Technical White Papers
Transmission Line White Paper
What is a Transmission Line (T/L) enclosure? Why use them? To answer these questions, it will be helpful to understand the problems caused by conventional closed box or vented enclosures as are used in most other speaker systems. Closed box enclosures (also known as sealed, infinite baffle, or acoustic suspension enclosures) ruin the transient response of the woofer, fail to support the deep bass, and add extraneous vibrations that "color" the sound.
The transient response is ruined because the woofer compresses the air in the box as it is driven into the enclosure. The compressed air acts like a spring and it forcibly pushes the woofer back out of the enclosure when the musical signal reverses phase or the music stops. The woofer cone needs to stop when it gets to its neutral position to accurately follow the music and have good transient response. The relatively high mass of the woofer cone has a lot of inertia and it tends to sail far past ("overshoot") the desired stop point. As if the woofer’s mass wasn't trouble enough, the compressed air in the box also pushes the woofer past the stop point. The result is a great deal of “overshoot and ringing." This ringing causes the bass to sound muddy, slow, and ponderous.
Woofers have essentially no bass output below their fundamental resonance frequency. A closed box has a relatively high resonant frequency so fails to support the deep bass. To try to improve the deep bass, designers tend to use very massive cones with soft suspensions to try to lower the fundamental resonance. Although this does make it possible for the system to have deeper bass, the increased mass degrades the transient response even more.
Vented enclosures are deliberately designed to have strong resonances to help support the deep bass. Although this does give more output to a very limited range of bass frequencies, the response is highly non-linear and unnatural sounding. Also, resonance is the opposite of transient response. For good transient response, you want ZERO resonance.
The radiation from the back of the woofer is just as intense as that from the front. This rear energy is directed into the enclosure - but what happens to it? Most of this energy is dissipated forcing the walls of the enclosure to flex and vibrate. This causes unwanted sound to come from the enclosure sides, "coloring” the sound. Energy that is not dissipated in the enclosure is radiated back through the woofer cone, again causing sounds to be heard that are not part of the music.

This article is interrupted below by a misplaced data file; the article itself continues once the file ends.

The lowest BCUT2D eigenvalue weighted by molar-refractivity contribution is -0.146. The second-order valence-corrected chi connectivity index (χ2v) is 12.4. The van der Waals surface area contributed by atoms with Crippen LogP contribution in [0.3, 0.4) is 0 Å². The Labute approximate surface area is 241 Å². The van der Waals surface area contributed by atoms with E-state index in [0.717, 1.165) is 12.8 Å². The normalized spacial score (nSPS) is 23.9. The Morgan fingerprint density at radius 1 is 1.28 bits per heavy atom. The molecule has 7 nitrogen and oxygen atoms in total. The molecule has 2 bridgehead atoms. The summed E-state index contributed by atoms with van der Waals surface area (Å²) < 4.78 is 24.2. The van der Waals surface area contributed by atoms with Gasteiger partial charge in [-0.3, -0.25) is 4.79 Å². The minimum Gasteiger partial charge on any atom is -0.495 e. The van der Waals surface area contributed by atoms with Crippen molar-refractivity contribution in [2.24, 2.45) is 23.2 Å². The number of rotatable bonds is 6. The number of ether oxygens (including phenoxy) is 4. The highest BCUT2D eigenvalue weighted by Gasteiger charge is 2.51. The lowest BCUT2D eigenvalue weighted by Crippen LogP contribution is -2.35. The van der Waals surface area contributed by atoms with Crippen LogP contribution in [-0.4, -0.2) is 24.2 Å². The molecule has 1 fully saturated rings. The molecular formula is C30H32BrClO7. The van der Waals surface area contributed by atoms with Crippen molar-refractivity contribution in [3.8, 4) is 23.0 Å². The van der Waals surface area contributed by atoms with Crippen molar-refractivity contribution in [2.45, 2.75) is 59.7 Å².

A Transmission Line solves all these problems. A T/L is essentially a long, tapered tube with the woofer mounted in one end. The tube is filled with a soft, absorbent “damping material" much like pillow stuffing. Obviously a long straight tube would be impractical in your living room, so T/Ls are best rectangular in shape and "folded" into a more or less conventional box.
A T/L causes the woofer to have good transient response because it “damps" the woofer’s motion. Unlike a closed box, the woofer cannot compress the air in a T/L because the air can “leak" out the end of the line. When the woofer moves back toward its neutral spot, instead of compressed air pushing it beyond that point, the woofer has to "suck" air back into the line. This causes the woofer to stop instead of flying past its neutral point.
Most of the rear energy of the woofer (BLUE arrows) is absorbed in the damping material by being converted to heat as it pushes its way through the millions of fibers in the line. Therefore there are virtually no unwanted sounds coming from the enclosure sides or back through the woofer cone.
The T/L cannot stop the very long wave-lengths of low frequency sound (RED arrows). These very low frequencies escape from the end of the line. However, the damping material will have slowed these waves considerably, and between that and the long length of the line, these frequencies will be significantly delayed before being released from the enclosure. The result is that the low frequencies come out in-phase with the front radiation of the woofer. When they are in -phase, they support the deep bass - and they do so over a very broad frequency range. This is why T/Ls are noted for having such excellent deep bass. Finally, all enclosures have resonances that color the sound. Properly tapering transmission lines will ensure that instead of having two or three large resonances like conventional enclosures, the T/L will have an infinite number of very tiny resonance's that are completely absorbed by the damping material. The result is an enclosure that is resonance-free.
The bass from a properly built T/L is utterly clean, has excellent deep bass extension, no overshoot or ringing, no resonances, and superb transient response. It is no surprise that the transmission line woofer system blends perfectly with an electrostatic element.
T/Ls normally are large, complex, and expensive to build. They are still difficult and expensive to build, but there is no other way to build a flawless hybrid electrostatic system.